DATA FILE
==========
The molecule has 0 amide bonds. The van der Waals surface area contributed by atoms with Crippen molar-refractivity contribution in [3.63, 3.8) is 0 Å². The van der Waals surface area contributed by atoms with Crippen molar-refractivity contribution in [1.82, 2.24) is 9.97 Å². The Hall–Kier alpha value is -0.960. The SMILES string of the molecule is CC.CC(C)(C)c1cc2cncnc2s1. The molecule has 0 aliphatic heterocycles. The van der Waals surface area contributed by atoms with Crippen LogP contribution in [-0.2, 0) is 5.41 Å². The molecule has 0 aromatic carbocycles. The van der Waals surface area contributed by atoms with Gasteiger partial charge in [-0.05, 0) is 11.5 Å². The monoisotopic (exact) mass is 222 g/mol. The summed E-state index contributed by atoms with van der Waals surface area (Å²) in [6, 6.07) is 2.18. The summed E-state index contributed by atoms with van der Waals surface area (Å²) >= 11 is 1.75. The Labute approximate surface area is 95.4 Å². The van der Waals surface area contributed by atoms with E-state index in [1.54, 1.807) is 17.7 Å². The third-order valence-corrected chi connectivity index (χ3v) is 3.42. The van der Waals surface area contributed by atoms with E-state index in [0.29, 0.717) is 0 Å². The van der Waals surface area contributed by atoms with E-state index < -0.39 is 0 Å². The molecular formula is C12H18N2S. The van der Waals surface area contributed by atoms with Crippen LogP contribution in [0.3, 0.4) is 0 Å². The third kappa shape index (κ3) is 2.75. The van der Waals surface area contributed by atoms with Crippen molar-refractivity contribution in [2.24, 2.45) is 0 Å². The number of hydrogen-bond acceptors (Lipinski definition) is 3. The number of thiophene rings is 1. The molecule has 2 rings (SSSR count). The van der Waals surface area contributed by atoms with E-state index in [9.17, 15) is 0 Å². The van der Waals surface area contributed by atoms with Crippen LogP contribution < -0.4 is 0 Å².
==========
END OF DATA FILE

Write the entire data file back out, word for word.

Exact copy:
The molecule has 0 amide bonds. The van der Waals surface area contributed by atoms with Crippen molar-refractivity contribution in [3.63, 3.8) is 0 Å². The van der Waals surface area contributed by atoms with Crippen molar-refractivity contribution in [1.82, 2.24) is 9.97 Å². The Hall–Kier alpha value is -0.960. The SMILES string of the molecule is CC.CC(C)(C)c1cc2cncnc2s1. The molecule has 0 aliphatic heterocycles. The van der Waals surface area contributed by atoms with Crippen LogP contribution in [-0.2, 0) is 5.41 Å². The molecule has 0 aromatic carbocycles. The van der Waals surface area contributed by atoms with Gasteiger partial charge in [-0.05, 0) is 11.5 Å². The monoisotopic (exact) mass is 222 g/mol. The summed E-state index contributed by atoms with van der Waals surface area (Å²) in [6, 6.07) is 2.18. The summed E-state index contributed by atoms with van der Waals surface area (Å²) >= 11 is 1.75. The Labute approximate surface area is 95.4 Å². The van der Waals surface area contributed by atoms with E-state index in [1.54, 1.807) is 17.7 Å². The third-order valence-corrected chi connectivity index (χ3v) is 3.42. The van der Waals surface area contributed by atoms with E-state index in [0.29, 0.717) is 0 Å². The van der Waals surface area contributed by atoms with E-state index < -0.39 is 0 Å². The molecular formula is C12H18N2S. The van der Waals surface area contributed by atoms with Crippen LogP contribution in [0.3, 0.4) is 0 Å². The third kappa shape index (κ3) is 2.75. The van der Waals surface area contributed by atoms with Crippen molar-refractivity contribution in [2.24, 2.45) is 0 Å². The number of hydrogen-bond acceptors (Lipinski definition) is 3. The number of thiophene rings is 1. The molecule has 2 rings (SSSR count). The van der Waals surface area contributed by atoms with E-state index in [9.17, 15) is 0 Å². The van der Waals surface area contributed by atoms with Crippen LogP contribution < -0.4 is 0 Å².